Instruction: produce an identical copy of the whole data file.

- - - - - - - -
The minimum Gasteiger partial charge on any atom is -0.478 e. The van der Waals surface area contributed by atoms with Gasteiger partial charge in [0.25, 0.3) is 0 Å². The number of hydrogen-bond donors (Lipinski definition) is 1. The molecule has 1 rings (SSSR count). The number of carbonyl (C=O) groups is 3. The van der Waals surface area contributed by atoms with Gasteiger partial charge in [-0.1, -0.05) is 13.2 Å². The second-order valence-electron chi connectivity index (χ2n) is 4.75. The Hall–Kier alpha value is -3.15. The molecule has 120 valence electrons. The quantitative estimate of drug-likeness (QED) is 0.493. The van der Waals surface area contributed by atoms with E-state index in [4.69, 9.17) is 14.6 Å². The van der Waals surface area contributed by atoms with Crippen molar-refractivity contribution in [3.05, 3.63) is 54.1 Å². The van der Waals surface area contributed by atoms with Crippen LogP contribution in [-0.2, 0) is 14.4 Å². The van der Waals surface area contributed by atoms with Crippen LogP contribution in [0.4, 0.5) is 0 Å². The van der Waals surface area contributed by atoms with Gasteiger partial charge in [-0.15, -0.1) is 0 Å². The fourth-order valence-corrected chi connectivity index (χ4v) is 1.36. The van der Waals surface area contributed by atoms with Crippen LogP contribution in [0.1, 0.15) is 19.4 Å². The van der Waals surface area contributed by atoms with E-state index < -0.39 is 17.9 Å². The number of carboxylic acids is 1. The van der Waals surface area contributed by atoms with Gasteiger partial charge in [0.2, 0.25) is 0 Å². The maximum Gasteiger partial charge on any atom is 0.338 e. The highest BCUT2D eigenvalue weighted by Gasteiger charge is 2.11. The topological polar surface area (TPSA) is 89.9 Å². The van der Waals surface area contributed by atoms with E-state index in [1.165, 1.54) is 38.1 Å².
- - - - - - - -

The minimum Gasteiger partial charge on any atom is -0.478 e. The van der Waals surface area contributed by atoms with Gasteiger partial charge in [0.25, 0.3) is 0 Å². The number of hydrogen-bond donors (Lipinski definition) is 1. The molecule has 1 rings (SSSR count). The number of carbonyl (C=O) groups is 3. The van der Waals surface area contributed by atoms with Gasteiger partial charge in [-0.1, -0.05) is 13.2 Å². The second-order valence-electron chi connectivity index (χ2n) is 4.75. The Hall–Kier alpha value is -3.15. The molecule has 120 valence electrons. The quantitative estimate of drug-likeness (QED) is 0.493. The van der Waals surface area contributed by atoms with E-state index in [4.69, 9.17) is 14.6 Å². The van der Waals surface area contributed by atoms with Crippen molar-refractivity contribution in [3.05, 3.63) is 54.1 Å². The van der Waals surface area contributed by atoms with Crippen LogP contribution in [-0.2, 0) is 14.4 Å². The van der Waals surface area contributed by atoms with Crippen LogP contribution in [0.4, 0.5) is 0 Å². The van der Waals surface area contributed by atoms with Gasteiger partial charge in [-0.15, -0.1) is 0 Å². The fourth-order valence-corrected chi connectivity index (χ4v) is 1.36. The van der Waals surface area contributed by atoms with Crippen LogP contribution in [0.1, 0.15) is 19.4 Å². The van der Waals surface area contributed by atoms with E-state index < -0.39 is 17.9 Å². The number of carboxylic acids is 1. The van der Waals surface area contributed by atoms with Gasteiger partial charge in [0.2, 0.25) is 0 Å². The maximum Gasteiger partial charge on any atom is 0.338 e. The highest BCUT2D eigenvalue weighted by Gasteiger charge is 2.11. The topological polar surface area (TPSA) is 89.9 Å². The van der Waals surface area contributed by atoms with E-state index in [1.165, 1.54) is 38.1 Å².